Quantcast
Last updated on April 19, 2014 at 13:20 EDT

June is National PTSD Awareness Month

May 23, 2013

AUBURN HILLS, Mich., May 23, 2013 /PRNewswire/ — One in three returning troops are being diagnosed with serious Post-Traumatic Stress Disorder (PTSD); less than 40% will seek help. On average, five active-duty troops attempt suicide each day.

In recognition of June as National PTSD Awareness Month and June 27(th) as National PTSD Awareness Day, Oakland County Community Mental Health Authority (OCCMHA) is sharing helpful information about PTSD on its social media sites, including Facebook and Twitter, as well as its website.

“All Oakland County Community Mental Health Authority service providers are trained in trauma screening, assessment, and best-practice treatments,” explains OCCMHA Executive Director, Jeffrey L. Brown. “The goal is to cultivate a safe, trauma-informed system of care that benefits Oakland County residents.”

PTSD is an anxiety disorder that develops after a person sees or experiences an event that caused serious trauma or death. In addition to American troops, it can impact children who have been abused, as well as survivors of domestic violence and natural disasters. PTSD may result in chronic sleep problems, irritability, anger, and recurrent dreams about the event.

In order to support family members who suspect a loved one is suffering from PTSD, the Department of Veterans Affairs (VA) has developed these helpful suggestions:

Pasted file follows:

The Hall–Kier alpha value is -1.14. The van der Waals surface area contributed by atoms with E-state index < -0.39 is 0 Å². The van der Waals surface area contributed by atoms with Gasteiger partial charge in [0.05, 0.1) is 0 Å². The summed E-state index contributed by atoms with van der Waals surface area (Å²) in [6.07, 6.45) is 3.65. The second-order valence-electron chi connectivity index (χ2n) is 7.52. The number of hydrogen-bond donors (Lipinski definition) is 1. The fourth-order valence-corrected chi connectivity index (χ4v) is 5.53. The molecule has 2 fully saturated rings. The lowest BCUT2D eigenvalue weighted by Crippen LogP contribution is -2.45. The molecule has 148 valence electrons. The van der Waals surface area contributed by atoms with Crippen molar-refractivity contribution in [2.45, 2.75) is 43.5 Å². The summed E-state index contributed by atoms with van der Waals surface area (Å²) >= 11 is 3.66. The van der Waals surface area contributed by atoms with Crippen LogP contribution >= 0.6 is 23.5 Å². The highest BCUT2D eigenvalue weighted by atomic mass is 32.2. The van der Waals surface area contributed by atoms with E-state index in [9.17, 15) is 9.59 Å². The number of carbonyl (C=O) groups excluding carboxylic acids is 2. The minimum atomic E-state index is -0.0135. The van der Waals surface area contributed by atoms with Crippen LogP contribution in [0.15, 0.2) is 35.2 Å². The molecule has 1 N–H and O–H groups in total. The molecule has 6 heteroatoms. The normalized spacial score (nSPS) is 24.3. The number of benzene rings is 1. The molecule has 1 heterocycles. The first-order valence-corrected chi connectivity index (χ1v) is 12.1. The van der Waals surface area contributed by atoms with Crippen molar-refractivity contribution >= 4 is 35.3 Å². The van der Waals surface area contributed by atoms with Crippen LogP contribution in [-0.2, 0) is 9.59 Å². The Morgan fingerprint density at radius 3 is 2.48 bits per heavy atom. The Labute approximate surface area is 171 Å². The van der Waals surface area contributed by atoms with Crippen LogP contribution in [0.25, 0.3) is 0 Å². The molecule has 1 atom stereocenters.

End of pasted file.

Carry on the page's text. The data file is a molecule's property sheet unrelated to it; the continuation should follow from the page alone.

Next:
• Learn as much as you can about PTSD. Knowing how PTSD affects people may help you understand what your family member is going through.
  • Offer to accompany family members on doctor visits. You can help keep track of medicine and therapy, and be there for support.
  • Tell your loved one you want to listen.
  • Plan family activities together, like having dinner or going to a movie.
  • Encourage contact with family and close friends. A support system will help your family member get through stressful times.

Treatment options for PTSD may include different forms of therapy, counseling, and medication. VA counselors can be reached by calling (800) 273-8255 (press “1″) or visiting www.ptsd.va.gov. Oakland County residents can visit www.occmha.org or contact the Resource & Crisis Helpline at (800) 231-1127 as well.

OCCMHA is the public mental health system that oversees services and supports to approximately 22,000 Oakland County residents, including adults and children with developmental disabilities, adults with serious mental illness or substance use disorders, and children with serious emotional disturbance.

OCCMHA’s service provider network includes: Common Ground, Community Housing Network, Community Living Services, Community Network Services, Easter Seals Michigan, Macomb-Oakland Regional Center, Oakland Family Services, Inc., and Training and Treatment Innovations.

SOURCE Oakland County Community Mental Health Authority


Source: PR Newswire